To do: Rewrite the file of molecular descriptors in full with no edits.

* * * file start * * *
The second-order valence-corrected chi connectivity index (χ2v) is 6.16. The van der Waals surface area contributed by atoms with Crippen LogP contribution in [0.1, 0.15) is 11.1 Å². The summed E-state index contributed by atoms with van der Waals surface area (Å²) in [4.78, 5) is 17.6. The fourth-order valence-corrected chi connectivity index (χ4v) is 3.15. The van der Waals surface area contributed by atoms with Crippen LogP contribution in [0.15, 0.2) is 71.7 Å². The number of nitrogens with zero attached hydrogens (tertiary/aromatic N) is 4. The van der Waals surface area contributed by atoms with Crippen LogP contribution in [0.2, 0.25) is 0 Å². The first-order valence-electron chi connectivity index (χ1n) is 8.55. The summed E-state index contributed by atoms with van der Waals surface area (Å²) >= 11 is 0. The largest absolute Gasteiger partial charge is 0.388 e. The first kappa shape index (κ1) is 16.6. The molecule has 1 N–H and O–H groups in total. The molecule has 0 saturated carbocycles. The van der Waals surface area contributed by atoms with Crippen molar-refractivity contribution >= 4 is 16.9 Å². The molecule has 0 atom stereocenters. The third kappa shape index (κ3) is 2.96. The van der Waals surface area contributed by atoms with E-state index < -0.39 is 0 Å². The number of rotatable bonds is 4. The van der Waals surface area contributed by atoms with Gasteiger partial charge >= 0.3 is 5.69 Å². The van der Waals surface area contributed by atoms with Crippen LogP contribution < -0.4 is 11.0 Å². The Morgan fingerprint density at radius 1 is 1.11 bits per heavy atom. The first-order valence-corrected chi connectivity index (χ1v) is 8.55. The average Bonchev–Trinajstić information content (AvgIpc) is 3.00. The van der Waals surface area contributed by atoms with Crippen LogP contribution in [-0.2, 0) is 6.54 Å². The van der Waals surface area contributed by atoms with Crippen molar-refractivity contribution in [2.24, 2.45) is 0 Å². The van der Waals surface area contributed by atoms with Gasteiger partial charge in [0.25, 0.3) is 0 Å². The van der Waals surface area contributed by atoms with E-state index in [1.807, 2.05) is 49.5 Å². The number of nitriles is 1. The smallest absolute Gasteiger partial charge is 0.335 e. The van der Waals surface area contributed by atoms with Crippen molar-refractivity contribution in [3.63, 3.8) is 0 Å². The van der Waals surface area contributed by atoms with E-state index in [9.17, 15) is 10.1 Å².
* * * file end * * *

The second-order valence-corrected chi connectivity index (χ2v) is 6.16. The van der Waals surface area contributed by atoms with Crippen LogP contribution in [0.1, 0.15) is 11.1 Å². The summed E-state index contributed by atoms with van der Waals surface area (Å²) in [4.78, 5) is 17.6. The fourth-order valence-corrected chi connectivity index (χ4v) is 3.15. The van der Waals surface area contributed by atoms with Crippen LogP contribution in [0.15, 0.2) is 71.7 Å². The number of nitrogens with zero attached hydrogens (tertiary/aromatic N) is 4. The van der Waals surface area contributed by atoms with Crippen LogP contribution in [0.2, 0.25) is 0 Å². The first-order valence-electron chi connectivity index (χ1n) is 8.55. The summed E-state index contributed by atoms with van der Waals surface area (Å²) >= 11 is 0. The largest absolute Gasteiger partial charge is 0.388 e. The first kappa shape index (κ1) is 16.6. The molecule has 1 N–H and O–H groups in total. The molecule has 0 saturated carbocycles. The van der Waals surface area contributed by atoms with Crippen molar-refractivity contribution >= 4 is 16.9 Å². The molecule has 0 atom stereocenters. The third kappa shape index (κ3) is 2.96. The van der Waals surface area contributed by atoms with E-state index < -0.39 is 0 Å². The number of rotatable bonds is 4. The van der Waals surface area contributed by atoms with Gasteiger partial charge >= 0.3 is 5.69 Å². The van der Waals surface area contributed by atoms with Crippen LogP contribution < -0.4 is 11.0 Å². The Morgan fingerprint density at radius 1 is 1.11 bits per heavy atom. The first-order valence-corrected chi connectivity index (χ1v) is 8.55. The average Bonchev–Trinajstić information content (AvgIpc) is 3.00. The van der Waals surface area contributed by atoms with Crippen LogP contribution in [-0.2, 0) is 6.54 Å². The van der Waals surface area contributed by atoms with Crippen molar-refractivity contribution in [2.24, 2.45) is 0 Å². The van der Waals surface area contributed by atoms with Gasteiger partial charge in [0.25, 0.3) is 0 Å². The van der Waals surface area contributed by atoms with E-state index in [1.807, 2.05) is 49.5 Å². The number of nitriles is 1. The smallest absolute Gasteiger partial charge is 0.335 e. The van der Waals surface area contributed by atoms with Crippen molar-refractivity contribution in [3.63, 3.8) is 0 Å². The van der Waals surface area contributed by atoms with E-state index in [9.17, 15) is 10.1 Å².